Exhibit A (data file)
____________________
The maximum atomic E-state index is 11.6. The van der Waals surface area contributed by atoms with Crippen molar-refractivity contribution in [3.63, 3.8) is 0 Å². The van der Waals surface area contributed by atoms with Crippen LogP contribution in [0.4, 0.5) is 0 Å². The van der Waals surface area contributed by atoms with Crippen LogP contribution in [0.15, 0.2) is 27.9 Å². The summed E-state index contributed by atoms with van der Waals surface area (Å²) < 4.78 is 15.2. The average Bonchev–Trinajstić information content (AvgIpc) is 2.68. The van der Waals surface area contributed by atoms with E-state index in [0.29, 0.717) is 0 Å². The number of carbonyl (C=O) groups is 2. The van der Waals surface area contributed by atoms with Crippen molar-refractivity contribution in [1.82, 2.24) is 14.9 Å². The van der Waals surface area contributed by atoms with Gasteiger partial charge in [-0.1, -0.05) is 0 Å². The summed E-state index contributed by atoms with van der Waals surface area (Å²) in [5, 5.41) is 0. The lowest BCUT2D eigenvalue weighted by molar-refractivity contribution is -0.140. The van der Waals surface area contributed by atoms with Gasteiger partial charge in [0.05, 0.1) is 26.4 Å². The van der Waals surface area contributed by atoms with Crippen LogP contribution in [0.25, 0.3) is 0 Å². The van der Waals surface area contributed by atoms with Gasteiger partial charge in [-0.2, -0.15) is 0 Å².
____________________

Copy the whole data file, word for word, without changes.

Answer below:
The maximum atomic E-state index is 11.6. The van der Waals surface area contributed by atoms with Crippen molar-refractivity contribution in [3.63, 3.8) is 0 Å². The van der Waals surface area contributed by atoms with Crippen LogP contribution in [0.4, 0.5) is 0 Å². The van der Waals surface area contributed by atoms with Crippen LogP contribution in [0.15, 0.2) is 27.9 Å². The summed E-state index contributed by atoms with van der Waals surface area (Å²) < 4.78 is 15.2. The average Bonchev–Trinajstić information content (AvgIpc) is 2.68. The van der Waals surface area contributed by atoms with E-state index in [0.29, 0.717) is 0 Å². The number of carbonyl (C=O) groups is 2. The van der Waals surface area contributed by atoms with Crippen molar-refractivity contribution in [1.82, 2.24) is 14.9 Å². The van der Waals surface area contributed by atoms with Gasteiger partial charge in [-0.1, -0.05) is 0 Å². The summed E-state index contributed by atoms with van der Waals surface area (Å²) in [5, 5.41) is 0. The lowest BCUT2D eigenvalue weighted by molar-refractivity contribution is -0.140. The van der Waals surface area contributed by atoms with Gasteiger partial charge in [0.05, 0.1) is 26.4 Å². The van der Waals surface area contributed by atoms with Crippen LogP contribution in [0.25, 0.3) is 0 Å². The van der Waals surface area contributed by atoms with Gasteiger partial charge in [-0.2, -0.15) is 0 Å².